Paddy Woodworth’s lectures

 

Paddy Woodworth lectures at the Center for Basque Studies

Paddy Woodworth lectures at the Center for Basque Studies

Paddy Woodworth delivered a successful series of lectures during his stay at UNR invited by the Center for Basque Studies in association with the departments of Geography, History and English, and supported by a grant from the Hilliard Foundation. Three of his lectures were based on his recent book Our Once and Future Planet: Restoring the World in the Climate Change Century, recently published by the University of Chicago Press, and one was dedicated to the ongoing Basque Peace Process. Paddy Woodworth, author of two books on Basque politics and culture–Dirty War, Clean Hands, The Basque Country: A Cultural History— frequently writes for the Irish Times on Basque issues.

The Bilbao Song: Bertsolariak

Maialen Lujanbio’s final song in the 2009 Bertso championshop after winning the txapela.

A section from Joseba Zulaika’s That Old Bilbao Moon, entitled “Maialen’s Bilbao Song,” was published in its Spanish version in Bertsolari (n.96:6-16) the journal of the association of bertsolariak. The text was based on the singing championship that took place at the Bilbao Exhibition Center on December 2009 in which Maialen Lujambio was declared “txapeldun” (winner). It emphasizes the role of the troubadorial singers in redefining Basque identity and in promoting euskera in Bilbao as a most decisive aspect of “the miracle in Bilbao.”

Basque Ikastola Teachers Visit CBS

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Alkiza, near Asteasu, Gipuzkoa, photo by Daniel Montero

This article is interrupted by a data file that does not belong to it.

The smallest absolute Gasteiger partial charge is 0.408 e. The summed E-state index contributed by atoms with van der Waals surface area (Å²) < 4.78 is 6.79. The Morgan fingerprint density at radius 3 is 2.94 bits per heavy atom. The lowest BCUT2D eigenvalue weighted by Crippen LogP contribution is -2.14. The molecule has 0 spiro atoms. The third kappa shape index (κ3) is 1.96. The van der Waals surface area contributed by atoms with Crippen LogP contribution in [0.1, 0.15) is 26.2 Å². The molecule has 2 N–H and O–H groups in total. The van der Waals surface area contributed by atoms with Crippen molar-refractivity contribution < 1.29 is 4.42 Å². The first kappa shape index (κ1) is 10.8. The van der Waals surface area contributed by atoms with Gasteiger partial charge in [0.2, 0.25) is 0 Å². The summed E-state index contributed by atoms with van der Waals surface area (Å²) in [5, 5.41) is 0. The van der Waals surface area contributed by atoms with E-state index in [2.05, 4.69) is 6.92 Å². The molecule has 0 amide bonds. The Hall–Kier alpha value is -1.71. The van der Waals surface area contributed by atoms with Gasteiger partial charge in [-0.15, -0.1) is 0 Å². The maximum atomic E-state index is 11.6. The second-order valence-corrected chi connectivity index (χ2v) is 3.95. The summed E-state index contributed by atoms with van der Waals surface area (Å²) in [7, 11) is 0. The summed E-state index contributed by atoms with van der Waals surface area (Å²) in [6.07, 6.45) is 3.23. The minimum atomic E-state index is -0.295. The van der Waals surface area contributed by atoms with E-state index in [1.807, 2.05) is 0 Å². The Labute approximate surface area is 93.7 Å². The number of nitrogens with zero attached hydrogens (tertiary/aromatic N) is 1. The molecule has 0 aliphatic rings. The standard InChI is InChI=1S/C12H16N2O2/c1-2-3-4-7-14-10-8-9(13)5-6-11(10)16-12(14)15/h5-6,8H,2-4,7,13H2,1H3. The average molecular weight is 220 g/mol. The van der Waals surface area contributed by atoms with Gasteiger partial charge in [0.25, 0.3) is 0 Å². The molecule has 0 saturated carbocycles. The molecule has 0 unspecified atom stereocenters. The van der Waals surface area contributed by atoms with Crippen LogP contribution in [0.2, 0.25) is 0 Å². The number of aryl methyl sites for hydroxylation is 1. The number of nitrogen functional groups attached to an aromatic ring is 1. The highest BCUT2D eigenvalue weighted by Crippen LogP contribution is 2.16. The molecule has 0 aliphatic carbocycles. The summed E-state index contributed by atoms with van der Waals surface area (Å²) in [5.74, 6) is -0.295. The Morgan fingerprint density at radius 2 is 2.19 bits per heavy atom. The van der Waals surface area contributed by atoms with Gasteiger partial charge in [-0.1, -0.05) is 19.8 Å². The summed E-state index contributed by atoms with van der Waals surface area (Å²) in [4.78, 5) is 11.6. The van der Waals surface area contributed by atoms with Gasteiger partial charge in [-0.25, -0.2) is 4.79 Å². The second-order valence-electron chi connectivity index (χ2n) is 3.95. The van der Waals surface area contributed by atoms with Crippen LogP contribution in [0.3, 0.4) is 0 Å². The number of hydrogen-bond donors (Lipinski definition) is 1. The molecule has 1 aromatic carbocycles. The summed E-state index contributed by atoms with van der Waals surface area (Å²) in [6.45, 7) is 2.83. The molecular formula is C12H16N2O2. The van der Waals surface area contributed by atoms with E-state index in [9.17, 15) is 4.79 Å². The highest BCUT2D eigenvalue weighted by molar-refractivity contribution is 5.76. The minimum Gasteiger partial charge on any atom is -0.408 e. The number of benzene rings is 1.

Aitor Atxega and Olga Villa, teachers from the ikastolas of Asteasu and Alkiza, visited CBS the on March 9. Taking advantage of a sabbatical, they traveled to Reno, where they visited Peavine Elementary School. Retired teacher Marilyn Paradis gave them a school tour and introduced them to how classes are managed in Nevada.

Ikastolas are schools that are somewhat separated from the Spanish public school system and that instruct exclusively in Basque. Many were begun clandestinely during the dictatorship of Francisco Franco, but in recent times they have emerged and are a leading force in education in the Basque Country. To learn more about the Basque educational system, check out Equality, Equity, and Diversity: Educational Solutions in the Basque Country, edited by Alfonso Unceta and Concepción Medrano. Download it for free here!

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Ikastola community garden. Photo taken from Asteasu Ikastola page.

 

Visit the Asteasu ikastola site here (in Basque)